Individualized Educational Program (IEP)
  • Description of students’ present level of performance
  • Specification of special education services needed
  • Statement of goals & objectives for student
  • Music Version – PRIVATE LESSON

FMEA, January 2013

benefits of inclusion
Benefits of Inclusion
  • For students with disabilities
    • Higher expectations, better role models
    • Wider circle of friends, meaningful experiences
  • For peers without disabilities
    • Better acceptance & understanding
    • Leadership, mentoring, and peer tutoring
  • To Teachers & Schools
    • Individualize to student needs
    • Improve instruction for all students

FMEA, January 2013

barriers to inclusion
Barriers to Inclusion
  • Organizational
    • School structure & Goals for students with disabilities
    • Instructional & classroom management practices
  • Attitudes
    • Teacher & student beliefs about educating students with disabilities
  • Knowledge
    • Knowledge and skills teachers need to work with special learners

FMEA, January 2013

teaching strategies for inclusion collaboration
Teaching Strategies for Inclusion: Collaboration
  • Formal IEP, co-teaching, or inter-teacher communication
  • Information needed
    • Student’s strengths & special skills
    • Student’s disability characteristics, limitations, weaknesses
    • IEP objectives to be address in music class
    • Useful strategies for working with student

FMEA, January 2013

environmental considerations
Environmental Considerations
  • Management of physical space
    • Room arrangement
    • Student placement in class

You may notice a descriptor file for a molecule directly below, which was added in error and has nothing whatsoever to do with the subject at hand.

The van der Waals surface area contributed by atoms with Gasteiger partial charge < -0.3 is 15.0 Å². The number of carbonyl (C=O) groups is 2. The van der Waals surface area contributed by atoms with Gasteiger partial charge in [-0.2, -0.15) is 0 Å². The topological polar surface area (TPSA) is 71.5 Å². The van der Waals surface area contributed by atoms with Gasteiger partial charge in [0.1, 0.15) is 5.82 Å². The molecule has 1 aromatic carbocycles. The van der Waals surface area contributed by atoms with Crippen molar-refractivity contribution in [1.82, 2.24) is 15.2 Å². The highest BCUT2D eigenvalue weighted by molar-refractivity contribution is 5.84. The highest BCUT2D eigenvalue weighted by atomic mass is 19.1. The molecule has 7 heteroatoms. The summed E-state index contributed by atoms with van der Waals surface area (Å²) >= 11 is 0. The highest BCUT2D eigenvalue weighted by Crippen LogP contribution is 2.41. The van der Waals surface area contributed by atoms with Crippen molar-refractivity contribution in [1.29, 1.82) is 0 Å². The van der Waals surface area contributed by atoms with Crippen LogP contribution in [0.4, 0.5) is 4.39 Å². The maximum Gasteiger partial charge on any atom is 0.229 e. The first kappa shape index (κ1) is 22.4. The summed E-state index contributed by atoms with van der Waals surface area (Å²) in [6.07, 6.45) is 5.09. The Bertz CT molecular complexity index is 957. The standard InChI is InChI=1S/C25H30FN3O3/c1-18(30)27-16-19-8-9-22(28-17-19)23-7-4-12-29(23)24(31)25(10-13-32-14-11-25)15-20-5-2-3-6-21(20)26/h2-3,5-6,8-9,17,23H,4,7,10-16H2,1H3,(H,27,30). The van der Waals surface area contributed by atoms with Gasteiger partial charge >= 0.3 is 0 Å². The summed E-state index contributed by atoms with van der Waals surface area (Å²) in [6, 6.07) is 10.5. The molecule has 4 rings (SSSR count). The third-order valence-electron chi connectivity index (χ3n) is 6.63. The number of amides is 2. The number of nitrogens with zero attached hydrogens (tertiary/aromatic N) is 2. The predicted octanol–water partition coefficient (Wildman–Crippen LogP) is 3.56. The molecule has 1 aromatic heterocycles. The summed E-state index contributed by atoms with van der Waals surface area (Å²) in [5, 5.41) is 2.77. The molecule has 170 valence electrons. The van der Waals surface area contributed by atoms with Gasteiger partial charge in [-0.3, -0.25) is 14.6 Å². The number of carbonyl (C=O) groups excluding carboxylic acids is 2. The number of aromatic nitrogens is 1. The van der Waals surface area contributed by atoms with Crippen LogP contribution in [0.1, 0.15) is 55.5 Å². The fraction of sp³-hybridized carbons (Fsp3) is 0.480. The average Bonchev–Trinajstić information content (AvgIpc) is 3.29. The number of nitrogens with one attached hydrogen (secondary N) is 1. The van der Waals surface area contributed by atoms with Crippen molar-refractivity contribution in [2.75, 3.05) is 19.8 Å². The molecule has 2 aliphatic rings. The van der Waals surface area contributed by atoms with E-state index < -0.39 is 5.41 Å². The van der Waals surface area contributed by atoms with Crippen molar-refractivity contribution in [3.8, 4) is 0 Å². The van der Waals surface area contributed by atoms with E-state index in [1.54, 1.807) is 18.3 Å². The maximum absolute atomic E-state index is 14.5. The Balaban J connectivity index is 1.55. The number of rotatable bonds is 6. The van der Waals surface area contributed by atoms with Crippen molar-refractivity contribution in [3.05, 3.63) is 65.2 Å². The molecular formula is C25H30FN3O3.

• Adaptive Instruments
    • Modified to compensate for disability
    • Careful selection of band & orchestra instruments
  • Social Support
    • Peer buddy
    • Teacher’s aide, classroom teacher

FMEA, January 2013

adapting musical instruments
Adapting Musical Instruments
  • Suitable Instruments for Mentally Challenged Students
    • Valved Brass & Percussion (Great Expectations Band Program)
    • Single Reeds, Valved Brass, & Percussion (Birkenshaw-Fleming)
  • Instrument Modifications for Physically Challenged Students (Clark & Chadwick)
    • beater adaptations
    • mouthpiece adaptations
    • holding and playing position aids
  • One-Handed Woodwind Instrument Program (David Nabb)
      • http://onehandwinds.unk.edu/

FMEA, January 2013

parental involvement strategies in special education
Parental Involvement Strategies in Special Education
  • accept the child as is
  • be consistent with discipline
  • keep the child’s decision making as simple as possible
  • set a defined routine for the child
  • keep a chart of job tasks, and record when they are done
  • simplify complicated tasks by breaking directions into steps
  • keep the child’s room organized, letting the child be responsible